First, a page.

Cruise News

Hey, I Own This Ship

It's getting easier (if not wiser) to buy a chunk of your favorite cruise line now that Norwegian (NRW) has joined Carnival (CCL) and Royal Caribbean (RCL) on the New York Stock Exchange. (Princess's parent company, P&O, is traded on the London Stock Exchange.) But aside from bragging rights, investor-cruisers get few perks like upgrades or discounts.

"It's always been an issue with shareholders," says Scott Barry, a cruise analyst with St. Petersburg, Fla.-based Raymond James. Carnival does offer modest (sliding scale) on-board credit for shareholders that are good for trips on any line it owns, from Holland America to Carnival to Seabourn. But analysts don't foresee a trend.

"Theoretically, any of these lines could give shareholders a $50 discount," says Robin Farley, a cruise line analyst with Deutsche Banc Alex. Brown, "but the alternative is the company can apply [that $50] to the bottom line -- a much greater benefit to the shareholder." -- Carolyn S. Brown

Policies vary among smaller lines trading on NASDAQ, such as Commodore (CCLN) and American Classic Voyages (AMCV), which owns Delta Queen and American Hawaii Cruises. Commodore offers shareholders a 15 percent discount and soft perks like in-cabin champagne, fruit and flowers. American Classic, despite numerous shareholder inquiries, offers no special benefits.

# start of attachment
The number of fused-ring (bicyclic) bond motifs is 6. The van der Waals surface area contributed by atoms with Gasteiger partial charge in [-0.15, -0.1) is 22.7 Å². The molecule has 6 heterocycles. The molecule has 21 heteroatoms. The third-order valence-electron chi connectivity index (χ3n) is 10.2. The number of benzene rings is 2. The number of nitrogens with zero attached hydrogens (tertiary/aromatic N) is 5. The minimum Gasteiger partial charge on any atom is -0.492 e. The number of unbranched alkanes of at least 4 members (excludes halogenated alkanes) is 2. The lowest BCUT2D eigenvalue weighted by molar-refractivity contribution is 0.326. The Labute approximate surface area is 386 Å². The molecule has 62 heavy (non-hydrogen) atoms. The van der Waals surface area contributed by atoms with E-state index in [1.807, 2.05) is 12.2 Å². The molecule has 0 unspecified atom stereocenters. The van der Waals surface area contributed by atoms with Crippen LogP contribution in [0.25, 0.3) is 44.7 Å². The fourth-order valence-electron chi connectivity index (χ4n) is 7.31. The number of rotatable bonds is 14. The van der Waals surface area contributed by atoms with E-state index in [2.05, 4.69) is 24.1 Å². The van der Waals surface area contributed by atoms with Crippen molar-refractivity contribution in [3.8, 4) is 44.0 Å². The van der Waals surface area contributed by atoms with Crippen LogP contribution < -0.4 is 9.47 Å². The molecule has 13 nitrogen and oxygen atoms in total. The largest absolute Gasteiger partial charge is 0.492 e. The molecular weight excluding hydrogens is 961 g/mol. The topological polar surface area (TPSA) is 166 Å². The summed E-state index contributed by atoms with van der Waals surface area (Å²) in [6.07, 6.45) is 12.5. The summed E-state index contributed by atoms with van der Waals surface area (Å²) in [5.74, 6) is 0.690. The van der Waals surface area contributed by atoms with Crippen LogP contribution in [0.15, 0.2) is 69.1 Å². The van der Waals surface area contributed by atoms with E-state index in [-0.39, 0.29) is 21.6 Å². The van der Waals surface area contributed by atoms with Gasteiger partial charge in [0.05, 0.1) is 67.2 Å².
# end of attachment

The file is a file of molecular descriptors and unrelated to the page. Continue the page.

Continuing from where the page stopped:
Trouble in . . . Belgium?

It's not every day the State Department issues a Public Announcement about travel safety in a stable European democracy. But on July 15 State issued a notice that an Algerian terrorist group has threatened to carry out attacks in Belgium. They are not targeting tourists, but if you're headed Belgium-ward, go to http://travel.state.gov, or call 202-647-5225.

A Family Way

Lighten Your Load (& Wallet)

So you've decided to take a vacation. And you've decided to take the kids, including your 10-month-old daughter. Seems like a great idea.

Then you start to pack. First, the portable crib. Then the car seat. The stroller. Gotta bring the backpack. And the monitor. Some food and diapers to get you through until you find a store. . . You look at the pile and you think: Kosovo Refugee shipment. And you haven't even thought stuffed animals yet.